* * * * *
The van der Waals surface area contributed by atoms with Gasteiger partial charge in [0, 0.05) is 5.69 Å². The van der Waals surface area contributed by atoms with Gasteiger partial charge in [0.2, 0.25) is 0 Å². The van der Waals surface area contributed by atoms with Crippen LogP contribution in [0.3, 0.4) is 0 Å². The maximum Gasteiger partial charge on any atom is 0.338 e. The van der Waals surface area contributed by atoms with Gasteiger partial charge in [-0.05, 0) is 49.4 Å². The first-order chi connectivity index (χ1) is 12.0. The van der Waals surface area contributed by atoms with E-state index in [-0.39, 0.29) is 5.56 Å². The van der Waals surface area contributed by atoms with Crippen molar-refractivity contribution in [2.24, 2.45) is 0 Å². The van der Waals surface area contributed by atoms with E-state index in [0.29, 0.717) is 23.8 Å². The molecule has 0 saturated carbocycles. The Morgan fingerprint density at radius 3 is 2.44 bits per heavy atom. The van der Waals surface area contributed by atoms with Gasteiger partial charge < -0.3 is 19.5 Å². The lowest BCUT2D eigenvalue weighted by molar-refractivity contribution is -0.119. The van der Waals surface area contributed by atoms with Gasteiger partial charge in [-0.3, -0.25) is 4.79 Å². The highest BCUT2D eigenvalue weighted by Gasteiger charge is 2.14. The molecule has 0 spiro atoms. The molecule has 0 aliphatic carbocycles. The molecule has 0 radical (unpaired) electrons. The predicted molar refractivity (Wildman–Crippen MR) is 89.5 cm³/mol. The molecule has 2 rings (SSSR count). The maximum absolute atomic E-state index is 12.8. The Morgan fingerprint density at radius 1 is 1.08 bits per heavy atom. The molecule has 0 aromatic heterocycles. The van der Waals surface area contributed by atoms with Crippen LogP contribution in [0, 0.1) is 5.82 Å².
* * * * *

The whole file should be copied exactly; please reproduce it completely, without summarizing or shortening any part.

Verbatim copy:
The van der Waals surface area contributed by atoms with Gasteiger partial charge in [0, 0.05) is 5.69 Å². The van der Waals surface area contributed by atoms with Gasteiger partial charge in [0.2, 0.25) is 0 Å². The van der Waals surface area contributed by atoms with Crippen LogP contribution in [0.3, 0.4) is 0 Å². The maximum Gasteiger partial charge on any atom is 0.338 e. The van der Waals surface area contributed by atoms with Gasteiger partial charge in [-0.05, 0) is 49.4 Å². The first-order chi connectivity index (χ1) is 12.0. The van der Waals surface area contributed by atoms with E-state index in [-0.39, 0.29) is 5.56 Å². The van der Waals surface area contributed by atoms with Crippen molar-refractivity contribution in [2.24, 2.45) is 0 Å². The van der Waals surface area contributed by atoms with E-state index in [0.29, 0.717) is 23.8 Å². The molecule has 0 saturated carbocycles. The Morgan fingerprint density at radius 3 is 2.44 bits per heavy atom. The van der Waals surface area contributed by atoms with Gasteiger partial charge < -0.3 is 19.5 Å². The lowest BCUT2D eigenvalue weighted by molar-refractivity contribution is -0.119. The van der Waals surface area contributed by atoms with Gasteiger partial charge in [-0.3, -0.25) is 4.79 Å². The highest BCUT2D eigenvalue weighted by Gasteiger charge is 2.14. The molecule has 0 spiro atoms. The molecule has 0 aliphatic carbocycles. The molecule has 0 radical (unpaired) electrons. The predicted molar refractivity (Wildman–Crippen MR) is 89.5 cm³/mol. The molecule has 2 rings (SSSR count). The maximum absolute atomic E-state index is 12.8. The Morgan fingerprint density at radius 1 is 1.08 bits per heavy atom. The molecule has 0 aromatic heterocycles. The van der Waals surface area contributed by atoms with Crippen LogP contribution in [0, 0.1) is 5.82 Å².